I anticipate making further acquisitions later this year and in 2021 as well, thanks to a series of exhibitions which will also be based on my collection. In late August, the University of Colorado-Denver is presenting an exhibition in their Next Stage Gallery (within the Denver Performing Arts Complex), which runs to the end of 2020. In addition, during the Summer and Fall of 2021 three other punk graphic design exhibitions are scheduled for Boston University, SUNY Binghamton and Georgetown University.



SH: What's next for you as author, collector, etc.?

AK: Given the state of the planet, who knows what the future has in store me! Seriously, on the exhibition front, I am still trying to secure additional venues for small scale exhibitions over the next few years. With the collection approaching 4,000 pieces, I should be able to quite lavishly supply three exhibitions running concurrently, along with the large Too Fast To Live exhibition.

In terms of what’s next as author, Steven I pray that the book will sell well for Pavilion Books. I have drafted a proposal for a book on New Wave graphic design (tentatively titled: Reversing Into the Future ), and have set aside literally 800 scans of related posters and flyers, ready to go. I have also identified several essay contributors who will be just perfect for the book.

During the process of editing Too Fast To Live , we had to ruthlessly cull the image count. The editor removed scores of New Wave images from the book, which hopefully will form the core of the next book. Pavilion — who could not have been more enthusiastic and supportive of the book - has the right of first refusal. If Too Fast To Live is well received, hopefully they will green light Reversing Into the Future before Labor Day 2020!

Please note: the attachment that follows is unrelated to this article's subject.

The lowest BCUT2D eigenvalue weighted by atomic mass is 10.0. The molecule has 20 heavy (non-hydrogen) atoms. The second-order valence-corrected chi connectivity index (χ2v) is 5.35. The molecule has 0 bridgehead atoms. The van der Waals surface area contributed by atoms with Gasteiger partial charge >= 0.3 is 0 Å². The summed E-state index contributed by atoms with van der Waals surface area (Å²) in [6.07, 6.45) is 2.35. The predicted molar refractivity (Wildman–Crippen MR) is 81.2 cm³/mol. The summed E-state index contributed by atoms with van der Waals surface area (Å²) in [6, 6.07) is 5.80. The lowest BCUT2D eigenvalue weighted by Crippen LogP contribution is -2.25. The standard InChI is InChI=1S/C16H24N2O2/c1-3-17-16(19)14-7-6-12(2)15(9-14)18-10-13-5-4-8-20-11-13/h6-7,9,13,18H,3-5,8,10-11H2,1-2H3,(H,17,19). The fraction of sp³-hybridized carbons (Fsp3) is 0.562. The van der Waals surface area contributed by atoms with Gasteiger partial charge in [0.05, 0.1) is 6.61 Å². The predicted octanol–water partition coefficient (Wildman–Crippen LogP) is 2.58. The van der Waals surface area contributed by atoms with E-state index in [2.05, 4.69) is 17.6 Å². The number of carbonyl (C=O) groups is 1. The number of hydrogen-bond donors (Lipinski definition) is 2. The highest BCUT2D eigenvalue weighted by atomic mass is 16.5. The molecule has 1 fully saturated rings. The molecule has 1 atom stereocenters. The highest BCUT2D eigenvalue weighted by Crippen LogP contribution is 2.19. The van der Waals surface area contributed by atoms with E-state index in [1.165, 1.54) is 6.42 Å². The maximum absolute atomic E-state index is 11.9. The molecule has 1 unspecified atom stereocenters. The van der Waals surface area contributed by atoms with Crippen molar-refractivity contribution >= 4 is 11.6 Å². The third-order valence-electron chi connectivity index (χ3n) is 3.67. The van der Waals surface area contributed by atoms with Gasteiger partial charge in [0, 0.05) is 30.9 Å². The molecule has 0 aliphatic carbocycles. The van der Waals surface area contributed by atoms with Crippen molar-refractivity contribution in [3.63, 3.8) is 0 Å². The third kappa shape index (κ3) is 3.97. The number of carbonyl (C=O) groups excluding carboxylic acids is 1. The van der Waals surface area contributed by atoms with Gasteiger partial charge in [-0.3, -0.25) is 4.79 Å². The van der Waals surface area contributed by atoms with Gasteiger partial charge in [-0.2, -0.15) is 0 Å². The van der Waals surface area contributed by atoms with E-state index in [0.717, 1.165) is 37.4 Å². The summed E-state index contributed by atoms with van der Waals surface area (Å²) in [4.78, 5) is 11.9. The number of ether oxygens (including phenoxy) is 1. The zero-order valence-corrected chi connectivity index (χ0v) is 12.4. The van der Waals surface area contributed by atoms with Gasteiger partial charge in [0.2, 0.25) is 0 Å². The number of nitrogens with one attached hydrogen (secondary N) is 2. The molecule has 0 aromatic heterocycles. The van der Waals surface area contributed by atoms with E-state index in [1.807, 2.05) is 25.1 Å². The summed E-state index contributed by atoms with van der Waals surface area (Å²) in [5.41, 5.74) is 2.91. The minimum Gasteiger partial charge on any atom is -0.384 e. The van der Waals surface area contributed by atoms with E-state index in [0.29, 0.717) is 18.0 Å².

SH: Some might argue that Punk is actually anti-design-design, would you?

AK: Quite the contrary! As noted, one of my objectives in creating this book, is to change the perception of punk design as being a purely crude, untutored phenomenon. Rather I wanted to demonstrate through the images in the collection that most punk and post-punk graphic designs were created by people with a firm grounding in art history and practice. I recognize the attraction of describing punk design as a DIY phenomenon — it conveys an energy, velocity and spontaneity that is appealing and accessible — but the DIY ethos is just one brick in the punk graphic design edifice. I also love the DIY spirit, but do feel this characterization has become a rather facile shorthand, a label which isn’t accurate and risks trivializing the contribution made by punk and post-punk graphic designers.